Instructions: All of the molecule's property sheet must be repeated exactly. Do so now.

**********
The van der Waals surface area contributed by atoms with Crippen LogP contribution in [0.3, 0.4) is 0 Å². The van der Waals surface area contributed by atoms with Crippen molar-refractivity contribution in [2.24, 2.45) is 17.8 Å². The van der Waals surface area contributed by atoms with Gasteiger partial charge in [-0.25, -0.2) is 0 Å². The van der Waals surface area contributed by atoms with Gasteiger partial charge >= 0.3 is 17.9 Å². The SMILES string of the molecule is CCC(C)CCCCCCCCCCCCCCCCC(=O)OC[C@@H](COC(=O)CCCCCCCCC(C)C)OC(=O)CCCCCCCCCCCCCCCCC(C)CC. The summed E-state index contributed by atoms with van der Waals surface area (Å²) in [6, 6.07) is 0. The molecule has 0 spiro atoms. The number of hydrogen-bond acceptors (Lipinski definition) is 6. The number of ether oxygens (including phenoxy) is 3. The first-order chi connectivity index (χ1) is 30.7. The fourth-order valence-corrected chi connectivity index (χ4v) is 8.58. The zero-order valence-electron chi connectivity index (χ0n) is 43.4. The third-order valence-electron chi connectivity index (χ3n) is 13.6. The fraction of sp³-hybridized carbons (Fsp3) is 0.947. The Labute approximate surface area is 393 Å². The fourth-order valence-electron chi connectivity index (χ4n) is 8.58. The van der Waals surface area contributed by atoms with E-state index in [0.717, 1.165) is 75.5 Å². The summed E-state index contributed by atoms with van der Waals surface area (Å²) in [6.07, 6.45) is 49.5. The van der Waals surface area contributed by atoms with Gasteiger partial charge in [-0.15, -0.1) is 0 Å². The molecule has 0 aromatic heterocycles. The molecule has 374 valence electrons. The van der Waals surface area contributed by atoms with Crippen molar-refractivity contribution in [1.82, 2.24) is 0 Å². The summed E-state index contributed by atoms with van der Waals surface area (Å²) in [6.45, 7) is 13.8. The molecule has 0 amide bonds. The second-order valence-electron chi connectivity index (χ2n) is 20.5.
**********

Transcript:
The van der Waals surface area contributed by atoms with Crippen LogP contribution in [0.3, 0.4) is 0 Å². The van der Waals surface area contributed by atoms with Crippen molar-refractivity contribution in [2.24, 2.45) is 17.8 Å². The van der Waals surface area contributed by atoms with Gasteiger partial charge in [-0.25, -0.2) is 0 Å². The van der Waals surface area contributed by atoms with Gasteiger partial charge >= 0.3 is 17.9 Å². The SMILES string of the molecule is CCC(C)CCCCCCCCCCCCCCCCC(=O)OC[C@@H](COC(=O)CCCCCCCCC(C)C)OC(=O)CCCCCCCCCCCCCCCCC(C)CC. The summed E-state index contributed by atoms with van der Waals surface area (Å²) in [6, 6.07) is 0. The molecule has 0 spiro atoms. The number of hydrogen-bond acceptors (Lipinski definition) is 6. The number of ether oxygens (including phenoxy) is 3. The first-order chi connectivity index (χ1) is 30.7. The fourth-order valence-corrected chi connectivity index (χ4v) is 8.58. The zero-order valence-electron chi connectivity index (χ0n) is 43.4. The third-order valence-electron chi connectivity index (χ3n) is 13.6. The fraction of sp³-hybridized carbons (Fsp3) is 0.947. The Labute approximate surface area is 393 Å². The fourth-order valence-electron chi connectivity index (χ4n) is 8.58. The van der Waals surface area contributed by atoms with E-state index in [0.717, 1.165) is 75.5 Å². The summed E-state index contributed by atoms with van der Waals surface area (Å²) in [6.07, 6.45) is 49.5. The van der Waals surface area contributed by atoms with Gasteiger partial charge in [-0.15, -0.1) is 0 Å². The molecule has 0 aromatic heterocycles. The molecule has 374 valence electrons. The van der Waals surface area contributed by atoms with Crippen molar-refractivity contribution in [1.82, 2.24) is 0 Å². The summed E-state index contributed by atoms with van der Waals surface area (Å²) in [6.45, 7) is 13.8. The molecule has 0 amide bonds. The second-order valence-electron chi connectivity index (χ2n) is 20.5.